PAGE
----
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Optimizing the Definitions of Stroke, Transient Ischemic Attack, and Infarction for Research and Application in Clinical Practice

Title: Optimizing the Definitions of Stroke, Transient Ischemic Attack, and Infarction for Research and Application in Clinical Practice
Authors: Abbott, AL
Silvestrini, M
Topakian, R
Golledge, J
Brunser, AM
De Borst, GJ
Harbaugh, RE
Doubal, FN
Rundek, T
Thapar, A
Davies, AH
Kam, A
Wardlaw, JM
Item Type: Journal Article
Abstract: Background and purpose: Until now, stroke and transient ischemic attack (TIA) have been clinically based terms which describe the presence and duration of characteristic neurological deficits attributable to intrinsic disorders of particular arteries supplying the brain, retina, or (sometimes) the spinal cord. Further, infarction has been pathologically defined as death of neural tissue due to reduced blood supply. Recently, it has been proposed we shift to definitions of stroke and TIA determined by neuroimaging results alone and that neuroimaging findings be equated with infarction. Methods: We examined the scientific validity and clinical implications of these proposals using the existing published literature and our own experience in research and clinical practice. results: We found that the proposals to change to imaging-dominant definitions, as published, are ambiguous and inconsistent. Therefore, they cannot provide the standardization required in research or its application in clinical practice. Further, we found that the proposals are scientifically incorrect because neuroimaging findings do not always correlate with the clinical status or the presence of infarction. In addition, we found that attempts to use the proposals are disrupting research, are otherwise clinically unhelpful and do not solve the problems they were proposed to solve. Conclusion: We advise that the proposals must not be accepted. In particular, we explain why the clinical focus of the definitions of stroke and TIA should be retained with continued sub-classification of these syndromes depending neuroimaging results (with or without other information) and that infarction should remain a pathological term. We outline ways the established clinically based definitions of stroke and TIA, and use of them, may be improved to encourage better patient outcomes in the modern era.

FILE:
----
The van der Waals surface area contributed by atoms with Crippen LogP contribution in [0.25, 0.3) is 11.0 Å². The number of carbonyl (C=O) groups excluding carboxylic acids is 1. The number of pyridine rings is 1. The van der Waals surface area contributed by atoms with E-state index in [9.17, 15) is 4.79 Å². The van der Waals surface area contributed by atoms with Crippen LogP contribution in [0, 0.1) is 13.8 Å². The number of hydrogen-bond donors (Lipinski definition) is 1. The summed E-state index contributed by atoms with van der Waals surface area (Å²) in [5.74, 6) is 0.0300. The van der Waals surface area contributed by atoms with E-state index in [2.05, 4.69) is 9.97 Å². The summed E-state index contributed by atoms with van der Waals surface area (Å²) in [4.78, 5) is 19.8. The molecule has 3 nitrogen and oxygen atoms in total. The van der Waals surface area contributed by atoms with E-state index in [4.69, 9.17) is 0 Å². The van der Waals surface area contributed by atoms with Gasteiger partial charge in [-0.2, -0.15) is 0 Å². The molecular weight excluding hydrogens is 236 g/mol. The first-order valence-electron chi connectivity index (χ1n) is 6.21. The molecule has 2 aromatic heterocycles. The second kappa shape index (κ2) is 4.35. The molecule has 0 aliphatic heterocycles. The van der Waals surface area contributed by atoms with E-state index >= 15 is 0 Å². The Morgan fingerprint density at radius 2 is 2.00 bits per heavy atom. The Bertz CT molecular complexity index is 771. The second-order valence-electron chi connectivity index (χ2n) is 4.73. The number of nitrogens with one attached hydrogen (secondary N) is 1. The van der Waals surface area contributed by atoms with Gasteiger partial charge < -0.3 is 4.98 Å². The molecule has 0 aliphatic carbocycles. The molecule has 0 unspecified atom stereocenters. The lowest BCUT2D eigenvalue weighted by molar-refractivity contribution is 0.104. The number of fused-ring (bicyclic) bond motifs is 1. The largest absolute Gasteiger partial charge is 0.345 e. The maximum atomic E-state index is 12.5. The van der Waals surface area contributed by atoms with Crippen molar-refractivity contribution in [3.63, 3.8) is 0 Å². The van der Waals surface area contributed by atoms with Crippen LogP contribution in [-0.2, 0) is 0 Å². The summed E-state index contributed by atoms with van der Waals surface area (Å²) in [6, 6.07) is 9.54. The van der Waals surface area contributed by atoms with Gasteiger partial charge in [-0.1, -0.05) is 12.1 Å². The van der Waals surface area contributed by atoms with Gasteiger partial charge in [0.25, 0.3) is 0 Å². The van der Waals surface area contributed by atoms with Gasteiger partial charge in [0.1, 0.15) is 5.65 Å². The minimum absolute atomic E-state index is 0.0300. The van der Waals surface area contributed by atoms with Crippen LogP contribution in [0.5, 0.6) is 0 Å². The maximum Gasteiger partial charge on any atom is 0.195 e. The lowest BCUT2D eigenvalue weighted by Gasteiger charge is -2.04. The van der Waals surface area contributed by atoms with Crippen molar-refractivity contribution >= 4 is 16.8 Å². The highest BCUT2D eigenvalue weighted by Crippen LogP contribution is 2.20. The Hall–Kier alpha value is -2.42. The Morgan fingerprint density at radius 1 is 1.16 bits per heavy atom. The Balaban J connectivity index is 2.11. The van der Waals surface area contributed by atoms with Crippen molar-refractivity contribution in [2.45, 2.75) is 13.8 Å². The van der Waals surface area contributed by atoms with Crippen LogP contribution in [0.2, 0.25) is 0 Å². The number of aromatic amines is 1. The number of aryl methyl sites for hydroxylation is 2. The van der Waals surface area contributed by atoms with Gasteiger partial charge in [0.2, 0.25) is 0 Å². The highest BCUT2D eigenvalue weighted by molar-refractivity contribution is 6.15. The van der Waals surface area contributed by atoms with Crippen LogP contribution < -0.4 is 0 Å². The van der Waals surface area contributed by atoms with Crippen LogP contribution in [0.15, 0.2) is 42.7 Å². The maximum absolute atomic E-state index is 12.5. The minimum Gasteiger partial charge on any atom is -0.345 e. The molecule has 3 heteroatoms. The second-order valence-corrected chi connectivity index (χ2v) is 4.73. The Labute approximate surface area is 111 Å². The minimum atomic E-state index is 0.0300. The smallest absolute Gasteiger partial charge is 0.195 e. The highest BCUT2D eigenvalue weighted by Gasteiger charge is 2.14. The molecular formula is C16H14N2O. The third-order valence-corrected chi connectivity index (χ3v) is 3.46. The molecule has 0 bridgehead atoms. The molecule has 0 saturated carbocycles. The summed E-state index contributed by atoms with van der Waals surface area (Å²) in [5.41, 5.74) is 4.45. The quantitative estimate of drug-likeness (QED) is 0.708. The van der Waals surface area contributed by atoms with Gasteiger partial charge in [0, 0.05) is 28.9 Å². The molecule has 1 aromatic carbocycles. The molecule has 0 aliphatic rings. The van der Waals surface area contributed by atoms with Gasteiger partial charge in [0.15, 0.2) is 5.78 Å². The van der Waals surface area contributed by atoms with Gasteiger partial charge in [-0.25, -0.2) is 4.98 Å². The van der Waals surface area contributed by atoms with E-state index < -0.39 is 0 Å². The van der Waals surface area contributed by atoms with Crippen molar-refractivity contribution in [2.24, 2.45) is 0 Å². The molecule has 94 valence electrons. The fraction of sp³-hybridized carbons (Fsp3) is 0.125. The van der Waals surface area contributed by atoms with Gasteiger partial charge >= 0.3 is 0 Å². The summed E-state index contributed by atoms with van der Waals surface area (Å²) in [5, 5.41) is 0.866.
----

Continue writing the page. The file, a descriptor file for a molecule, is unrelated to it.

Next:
Issue Date: 18-Oct-2017
Date of Acceptance: 25-Sep-2017
URI: http://hdl.handle.net/10044/1/55957
DOI: https://dx.doi.org/10.3389/fneur.2017.00537
ISSN: 1664-2295
Publisher: Frontiers Media
Journal / Book Title: Frontiers in Neurology
Volume: 8
Copyright Statement: Copyright © 2017 Abbott, Silvestrini, Topakian, Golledge, Brunser, de Borst, Harbaugh, Doubal, Rundek, Thapar, Davies, Kam and Wardlaw. This is an openaccess article distributed under the terms of the Creative Commons Attribution License (CC BY). The use, distribution or reproduction in other forums is permitted, provided the original author(s) or licensor are credited and that the original publication in this journal is cited, in accordance with accepted academic practice. No use, distribution or reproduction is permitted which does not comply with these terms.
Keywords: Science & Technology
Life Sciences & Biomedicine
Clinical Neurology
Neurosciences
Neurosciences & Neurology
stroke
transient ischaemic attack
infarction
asymptomatic carotid stenosis
public health practice
APPARENT DIFFUSION-COEFFICIENT
CAROTID-ARTERY STENOSIS
HEALTH-CARE PROFESSIONALS
SPINAL-CORD INFARCTION
MODIFIED RANKIN SCALE
SMALL VESSEL DISEASE
MAGNETIC-RESONANCE
WEIGHTED MR
MINOR STROKE
COMPUTED-TOMOGRAPHY
1109 Neurosciences
1103 Clinical Sciences
1701 Psychology
Publication Status: Published
Article Number: 537
Appears in Collections:Division of Surgery
Faculty of Medicine



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